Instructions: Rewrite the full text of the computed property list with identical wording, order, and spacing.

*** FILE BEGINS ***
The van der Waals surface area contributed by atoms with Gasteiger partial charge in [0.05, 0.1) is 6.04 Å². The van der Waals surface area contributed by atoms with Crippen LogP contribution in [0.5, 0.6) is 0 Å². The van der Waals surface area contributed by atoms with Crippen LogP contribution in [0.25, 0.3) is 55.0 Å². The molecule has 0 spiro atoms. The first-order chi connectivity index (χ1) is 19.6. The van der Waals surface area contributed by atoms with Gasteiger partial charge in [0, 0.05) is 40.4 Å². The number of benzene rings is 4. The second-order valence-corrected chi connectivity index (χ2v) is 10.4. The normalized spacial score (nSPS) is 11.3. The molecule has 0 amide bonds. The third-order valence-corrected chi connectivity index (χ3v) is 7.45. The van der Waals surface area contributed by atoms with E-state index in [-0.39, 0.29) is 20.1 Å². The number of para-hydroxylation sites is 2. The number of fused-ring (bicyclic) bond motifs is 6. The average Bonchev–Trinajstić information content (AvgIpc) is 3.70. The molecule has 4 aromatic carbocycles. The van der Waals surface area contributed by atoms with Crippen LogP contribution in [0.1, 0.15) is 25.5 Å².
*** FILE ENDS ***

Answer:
The van der Waals surface area contributed by atoms with Gasteiger partial charge in [0.05, 0.1) is 6.04 Å². The van der Waals surface area contributed by atoms with Crippen LogP contribution in [0.5, 0.6) is 0 Å². The van der Waals surface area contributed by atoms with Crippen LogP contribution in [0.25, 0.3) is 55.0 Å². The molecule has 0 spiro atoms. The first-order chi connectivity index (χ1) is 19.6. The van der Waals surface area contributed by atoms with Gasteiger partial charge in [0, 0.05) is 40.4 Å². The number of benzene rings is 4. The second-order valence-corrected chi connectivity index (χ2v) is 10.4. The normalized spacial score (nSPS) is 11.3. The molecule has 0 amide bonds. The third-order valence-corrected chi connectivity index (χ3v) is 7.45. The van der Waals surface area contributed by atoms with E-state index in [-0.39, 0.29) is 20.1 Å². The number of para-hydroxylation sites is 2. The number of fused-ring (bicyclic) bond motifs is 6. The average Bonchev–Trinajstić information content (AvgIpc) is 3.70. The molecule has 4 aromatic carbocycles. The van der Waals surface area contributed by atoms with Crippen LogP contribution in [0.1, 0.15) is 25.5 Å².